Individuals Chapters 12 & 13 Michaelson, 200 B.R. 862 (Bankr. Minn 1996) –Bound by ONeill Shoe: Pre-P taxes covered by post-petition assessability rule. –Did not know how to determine amount of Pre-P claim since no separate return. Did not consider time allocation. Refused debtors motion to estimate claim. Threw up hands. Wilkoff, 2001 Bankr. Lexis 124 (Bankr. ED Pa 2001) (unpublished). –Claim arises post-petition, either at end of the year or when the return is due. –IRS has election under 1305(a) to pursue a claim –If no election under 1305(a), taxes are a personal obligation of the debtor and not effected by the Chapter 13 discharge.
Corporations Courts Adopt Bankruptcy Theory. Pre-petition portion of year-of-bankruptcy taxes covered by post-petition assessability rule. –OPM Leasing, 68 B.R. 979 (Bankr. SDNY 1987): Taxes incurred as accrue – focus on activity giving rise to tax liability. –PATCO, 64 F3d 1292 (9 th Cir. 1995): (1) Pre-P taxes deemed incurred post-petition. (2) Pre-P taxes nevertheless covered by eighth priority rule. (3) Argument that all post-petition taxes would be covered by eighth priority rule is absurd. –ONeill Shoe, 64 F.3d 1146 (8 th Cir. 1995): Withholds judgment on (1). Agrees with (2). Concerned about (3) – All eighth priority rules only apply to Pre-P Taxes.
Summary Individual Chapter 7: –Arises post-petition –personal obligation of debtor Individual Chapter 11: –Arises pre-petition but must be paid in plan, –Arises post-petition as administrative expenses, which are somehow excepted from discharge Individual Ch 12 or 13 –Arises Pre-P, but how to determine amount? –Arises Post-P. Personal obligation of debtor not discharged under plan Corporate: –Arises Post-P, but is covered by 507(a)(8) –Dont know when claim arises, but covered by 507(a)(8) in either case.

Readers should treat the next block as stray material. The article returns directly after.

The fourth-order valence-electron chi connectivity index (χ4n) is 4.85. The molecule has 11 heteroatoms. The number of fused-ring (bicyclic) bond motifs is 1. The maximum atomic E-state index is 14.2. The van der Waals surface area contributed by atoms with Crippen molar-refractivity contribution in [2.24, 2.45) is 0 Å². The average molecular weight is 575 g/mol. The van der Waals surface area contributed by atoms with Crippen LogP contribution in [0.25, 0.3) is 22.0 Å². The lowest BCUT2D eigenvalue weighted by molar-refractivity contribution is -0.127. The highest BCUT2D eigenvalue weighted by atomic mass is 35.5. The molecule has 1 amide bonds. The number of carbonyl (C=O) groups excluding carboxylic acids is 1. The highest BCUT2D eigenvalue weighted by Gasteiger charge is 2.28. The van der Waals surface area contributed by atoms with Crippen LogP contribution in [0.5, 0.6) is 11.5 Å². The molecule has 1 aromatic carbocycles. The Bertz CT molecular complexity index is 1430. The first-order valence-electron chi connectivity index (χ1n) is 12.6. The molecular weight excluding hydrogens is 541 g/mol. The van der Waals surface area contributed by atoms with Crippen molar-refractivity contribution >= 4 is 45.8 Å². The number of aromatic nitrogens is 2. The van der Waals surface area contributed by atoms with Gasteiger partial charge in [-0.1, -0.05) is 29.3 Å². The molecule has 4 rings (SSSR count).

When are Taxes Incurred? Very Important After 2005 Act –Professor Todres & Patco: end of year. –OPM Leasing: Allocate like split year return. –Attorney Graham Stieglitz: allocate on basis of time. –Professor Jack Williams: Congress needs to fix this mess! See debate, 9 Am. Bankr. Inst. L. Rev. 463 et seq. –I agree with Stieglitz: Allocation by time is consistent bankruptcy goals everywhere but in the third circuit. Frenville, 744 F.2d 332 (3rd Cir. 1984) (equitable indemnity claim arises when ripe for suit). Better result would be to require everyone to make split-year returns. 502(i): Says that taxes deemed to arise postpetition but entitled to eighth priority are to be allowed or disallowed as if prepetition. Before 2005 act, this should have covered the pre-petition portion of year of bankruptcy taxes.
2005 Act Changes Eighth Priority only applies to tax years ending prepetition. –Only applies to split-year elections or filing bankruptcy on last day of tax year. Individual Cases –Ch7: If Pre-2005 law applies, no change in law. Personal obligation of debtor –Ch 11: Maybe courts will follow flawed reasoning of Wood (admin expenses). –Ch 13: Incorporated 523(a) – cant discharge non-dischargeable taxes. 1328(a)(2). But since taxes no longer 8 th priority, would not be covered in 523(a). May be dischargeable if provided for in plan? Corporate Cases –If Pre-2005 law applies, very confusing Under PATCO, claim arises post-petition. Cannot be eighth priority. So would be administrative expense? (Incurred by the estate?). If so, full years taxes must be paid in cash on effective date. Under OPM, pre-p portion of year of bankruptcy taxes should be a dischargeable general unsecured claim. Under ONeill Shoe, likely dischargeable general unsecured claim (although did not specifically rule whether claim arises pre- or post-p).
What should Congress do? Require split-year returns by everyone. Priority: Pre-petition taxes incurred within 3 years of bankruptcy. Allocate earlier returns by time. Discharge Exceptions: –3 years taxes –Fraud –Non-filed return, or late filed within 3 years. Need to address the question of what is a return. Overrule In re Payne, 2005 U.S. App. Lexis (7 th Cir. 2005, Posner J.)